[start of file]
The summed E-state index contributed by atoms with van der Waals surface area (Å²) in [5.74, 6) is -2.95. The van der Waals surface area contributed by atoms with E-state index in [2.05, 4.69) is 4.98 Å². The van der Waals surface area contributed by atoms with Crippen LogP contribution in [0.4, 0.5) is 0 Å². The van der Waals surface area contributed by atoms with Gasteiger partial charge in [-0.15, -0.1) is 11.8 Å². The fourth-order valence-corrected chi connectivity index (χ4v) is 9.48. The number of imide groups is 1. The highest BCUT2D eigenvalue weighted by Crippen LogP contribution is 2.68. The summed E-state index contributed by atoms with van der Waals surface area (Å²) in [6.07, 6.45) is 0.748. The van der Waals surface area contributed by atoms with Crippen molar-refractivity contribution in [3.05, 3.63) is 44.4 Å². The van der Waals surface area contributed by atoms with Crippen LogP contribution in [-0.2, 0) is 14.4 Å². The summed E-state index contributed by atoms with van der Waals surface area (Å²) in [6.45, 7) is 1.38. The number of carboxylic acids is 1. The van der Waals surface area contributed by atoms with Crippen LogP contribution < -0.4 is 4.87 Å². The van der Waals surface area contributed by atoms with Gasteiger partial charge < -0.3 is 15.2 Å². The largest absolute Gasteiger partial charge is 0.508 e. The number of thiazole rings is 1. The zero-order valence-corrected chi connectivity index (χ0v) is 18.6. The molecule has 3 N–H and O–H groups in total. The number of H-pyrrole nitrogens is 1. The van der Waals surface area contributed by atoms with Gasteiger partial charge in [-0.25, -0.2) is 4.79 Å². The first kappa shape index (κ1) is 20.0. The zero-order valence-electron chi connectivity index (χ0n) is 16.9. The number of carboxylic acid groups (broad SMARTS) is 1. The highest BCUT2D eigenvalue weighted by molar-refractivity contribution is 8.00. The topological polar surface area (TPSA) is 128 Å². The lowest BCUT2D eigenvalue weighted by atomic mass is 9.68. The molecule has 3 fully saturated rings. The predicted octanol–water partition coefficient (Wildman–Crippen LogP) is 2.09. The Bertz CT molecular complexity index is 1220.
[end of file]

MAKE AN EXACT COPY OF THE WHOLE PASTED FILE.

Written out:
The summed E-state index contributed by atoms with van der Waals surface area (Å²) in [5.74, 6) is -2.95. The van der Waals surface area contributed by atoms with E-state index in [2.05, 4.69) is 4.98 Å². The van der Waals surface area contributed by atoms with Crippen LogP contribution in [0.4, 0.5) is 0 Å². The van der Waals surface area contributed by atoms with Gasteiger partial charge in [-0.15, -0.1) is 11.8 Å². The fourth-order valence-corrected chi connectivity index (χ4v) is 9.48. The number of imide groups is 1. The highest BCUT2D eigenvalue weighted by Crippen LogP contribution is 2.68. The summed E-state index contributed by atoms with van der Waals surface area (Å²) in [6.07, 6.45) is 0.748. The van der Waals surface area contributed by atoms with Crippen molar-refractivity contribution in [3.05, 3.63) is 44.4 Å². The van der Waals surface area contributed by atoms with Crippen LogP contribution in [-0.2, 0) is 14.4 Å². The summed E-state index contributed by atoms with van der Waals surface area (Å²) in [6.45, 7) is 1.38. The number of carboxylic acids is 1. The van der Waals surface area contributed by atoms with Crippen LogP contribution < -0.4 is 4.87 Å². The van der Waals surface area contributed by atoms with Gasteiger partial charge < -0.3 is 15.2 Å². The largest absolute Gasteiger partial charge is 0.508 e. The number of thiazole rings is 1. The zero-order valence-corrected chi connectivity index (χ0v) is 18.6. The molecule has 3 N–H and O–H groups in total. The number of H-pyrrole nitrogens is 1. The van der Waals surface area contributed by atoms with Gasteiger partial charge in [-0.25, -0.2) is 4.79 Å². The first kappa shape index (κ1) is 20.0. The zero-order valence-electron chi connectivity index (χ0n) is 16.9. The number of carboxylic acid groups (broad SMARTS) is 1. The highest BCUT2D eigenvalue weighted by molar-refractivity contribution is 8.00. The topological polar surface area (TPSA) is 128 Å². The lowest BCUT2D eigenvalue weighted by atomic mass is 9.68. The molecule has 3 fully saturated rings. The predicted octanol–water partition coefficient (Wildman–Crippen LogP) is 2.09. The Bertz CT molecular complexity index is 1220.